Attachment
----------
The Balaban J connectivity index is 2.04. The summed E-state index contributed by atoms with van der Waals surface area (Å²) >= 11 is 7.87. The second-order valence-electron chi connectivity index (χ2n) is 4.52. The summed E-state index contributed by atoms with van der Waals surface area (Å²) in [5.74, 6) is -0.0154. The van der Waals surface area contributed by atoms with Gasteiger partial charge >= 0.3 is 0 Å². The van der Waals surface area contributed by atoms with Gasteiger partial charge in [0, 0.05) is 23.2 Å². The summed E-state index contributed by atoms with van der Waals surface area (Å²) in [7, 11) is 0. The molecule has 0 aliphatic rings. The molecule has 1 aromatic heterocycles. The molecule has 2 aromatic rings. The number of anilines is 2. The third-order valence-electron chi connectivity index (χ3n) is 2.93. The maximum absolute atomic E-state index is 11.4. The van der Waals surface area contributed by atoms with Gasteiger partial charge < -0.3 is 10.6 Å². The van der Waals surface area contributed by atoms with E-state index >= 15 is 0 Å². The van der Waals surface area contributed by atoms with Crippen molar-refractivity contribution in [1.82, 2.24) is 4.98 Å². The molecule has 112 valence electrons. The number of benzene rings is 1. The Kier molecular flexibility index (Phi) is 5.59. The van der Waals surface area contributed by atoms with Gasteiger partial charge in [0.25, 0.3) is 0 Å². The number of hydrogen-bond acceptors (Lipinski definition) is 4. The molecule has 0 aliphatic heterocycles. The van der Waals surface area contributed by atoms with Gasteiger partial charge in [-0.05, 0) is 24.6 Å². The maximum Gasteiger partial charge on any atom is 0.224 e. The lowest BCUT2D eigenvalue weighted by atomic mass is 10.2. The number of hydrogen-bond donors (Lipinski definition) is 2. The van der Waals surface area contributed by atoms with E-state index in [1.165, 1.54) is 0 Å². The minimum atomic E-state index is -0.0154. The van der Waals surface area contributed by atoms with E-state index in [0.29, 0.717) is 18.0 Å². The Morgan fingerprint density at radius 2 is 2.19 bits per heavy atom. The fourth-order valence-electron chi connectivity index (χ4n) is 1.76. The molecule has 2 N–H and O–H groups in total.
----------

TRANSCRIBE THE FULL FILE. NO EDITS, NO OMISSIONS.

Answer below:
The Balaban J connectivity index is 2.04. The summed E-state index contributed by atoms with van der Waals surface area (Å²) >= 11 is 7.87. The second-order valence-electron chi connectivity index (χ2n) is 4.52. The summed E-state index contributed by atoms with van der Waals surface area (Å²) in [5.74, 6) is -0.0154. The van der Waals surface area contributed by atoms with Gasteiger partial charge >= 0.3 is 0 Å². The van der Waals surface area contributed by atoms with Gasteiger partial charge in [0, 0.05) is 23.2 Å². The summed E-state index contributed by atoms with van der Waals surface area (Å²) in [7, 11) is 0. The molecule has 0 aliphatic rings. The molecule has 1 aromatic heterocycles. The molecule has 2 aromatic rings. The number of anilines is 2. The third-order valence-electron chi connectivity index (χ3n) is 2.93. The maximum absolute atomic E-state index is 11.4. The van der Waals surface area contributed by atoms with Gasteiger partial charge < -0.3 is 10.6 Å². The van der Waals surface area contributed by atoms with E-state index >= 15 is 0 Å². The van der Waals surface area contributed by atoms with Crippen molar-refractivity contribution in [1.82, 2.24) is 4.98 Å². The molecule has 112 valence electrons. The number of benzene rings is 1. The Kier molecular flexibility index (Phi) is 5.59. The van der Waals surface area contributed by atoms with Gasteiger partial charge in [0.25, 0.3) is 0 Å². The number of hydrogen-bond acceptors (Lipinski definition) is 4. The molecule has 0 aliphatic heterocycles. The van der Waals surface area contributed by atoms with Gasteiger partial charge in [-0.05, 0) is 24.6 Å². The maximum Gasteiger partial charge on any atom is 0.224 e. The lowest BCUT2D eigenvalue weighted by atomic mass is 10.2. The number of hydrogen-bond donors (Lipinski definition) is 2. The van der Waals surface area contributed by atoms with E-state index in [1.165, 1.54) is 0 Å². The minimum atomic E-state index is -0.0154. The van der Waals surface area contributed by atoms with E-state index in [0.29, 0.717) is 18.0 Å². The Morgan fingerprint density at radius 2 is 2.19 bits per heavy atom. The fourth-order valence-electron chi connectivity index (χ4n) is 1.76. The molecule has 2 N–H and O–H groups in total.